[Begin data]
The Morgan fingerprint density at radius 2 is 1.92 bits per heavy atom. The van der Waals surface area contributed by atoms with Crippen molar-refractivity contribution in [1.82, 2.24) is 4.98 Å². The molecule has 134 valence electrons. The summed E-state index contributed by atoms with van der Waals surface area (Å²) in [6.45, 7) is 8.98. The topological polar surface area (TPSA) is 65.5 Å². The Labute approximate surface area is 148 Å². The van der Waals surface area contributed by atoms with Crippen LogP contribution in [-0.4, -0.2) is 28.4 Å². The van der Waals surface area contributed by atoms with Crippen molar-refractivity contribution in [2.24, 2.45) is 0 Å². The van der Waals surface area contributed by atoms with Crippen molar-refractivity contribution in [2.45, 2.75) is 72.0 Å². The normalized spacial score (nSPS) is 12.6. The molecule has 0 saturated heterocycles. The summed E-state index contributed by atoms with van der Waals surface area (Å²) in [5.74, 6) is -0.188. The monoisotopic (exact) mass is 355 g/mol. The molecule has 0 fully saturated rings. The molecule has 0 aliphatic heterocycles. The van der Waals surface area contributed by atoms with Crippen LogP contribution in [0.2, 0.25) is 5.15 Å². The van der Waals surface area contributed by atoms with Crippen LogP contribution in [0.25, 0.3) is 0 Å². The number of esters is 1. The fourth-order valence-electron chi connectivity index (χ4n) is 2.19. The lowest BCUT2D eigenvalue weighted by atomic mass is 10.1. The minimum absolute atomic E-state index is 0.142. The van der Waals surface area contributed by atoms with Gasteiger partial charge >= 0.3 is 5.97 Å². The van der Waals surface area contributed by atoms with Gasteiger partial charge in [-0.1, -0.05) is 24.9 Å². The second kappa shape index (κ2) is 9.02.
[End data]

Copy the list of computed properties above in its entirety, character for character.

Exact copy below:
The Morgan fingerprint density at radius 2 is 1.92 bits per heavy atom. The van der Waals surface area contributed by atoms with Crippen molar-refractivity contribution in [1.82, 2.24) is 4.98 Å². The molecule has 134 valence electrons. The summed E-state index contributed by atoms with van der Waals surface area (Å²) in [6.45, 7) is 8.98. The topological polar surface area (TPSA) is 65.5 Å². The Labute approximate surface area is 148 Å². The van der Waals surface area contributed by atoms with Crippen LogP contribution in [-0.4, -0.2) is 28.4 Å². The van der Waals surface area contributed by atoms with Crippen molar-refractivity contribution in [2.24, 2.45) is 0 Å². The van der Waals surface area contributed by atoms with Crippen molar-refractivity contribution in [2.45, 2.75) is 72.0 Å². The normalized spacial score (nSPS) is 12.6. The molecule has 0 saturated heterocycles. The summed E-state index contributed by atoms with van der Waals surface area (Å²) in [5.74, 6) is -0.188. The monoisotopic (exact) mass is 355 g/mol. The molecule has 0 fully saturated rings. The molecule has 0 aliphatic heterocycles. The van der Waals surface area contributed by atoms with Crippen LogP contribution in [0.2, 0.25) is 5.15 Å². The van der Waals surface area contributed by atoms with Crippen LogP contribution in [0.25, 0.3) is 0 Å². The number of esters is 1. The fourth-order valence-electron chi connectivity index (χ4n) is 2.19. The lowest BCUT2D eigenvalue weighted by atomic mass is 10.1. The minimum absolute atomic E-state index is 0.142. The van der Waals surface area contributed by atoms with Gasteiger partial charge >= 0.3 is 5.97 Å². The van der Waals surface area contributed by atoms with Gasteiger partial charge in [-0.1, -0.05) is 24.9 Å². The second kappa shape index (κ2) is 9.02.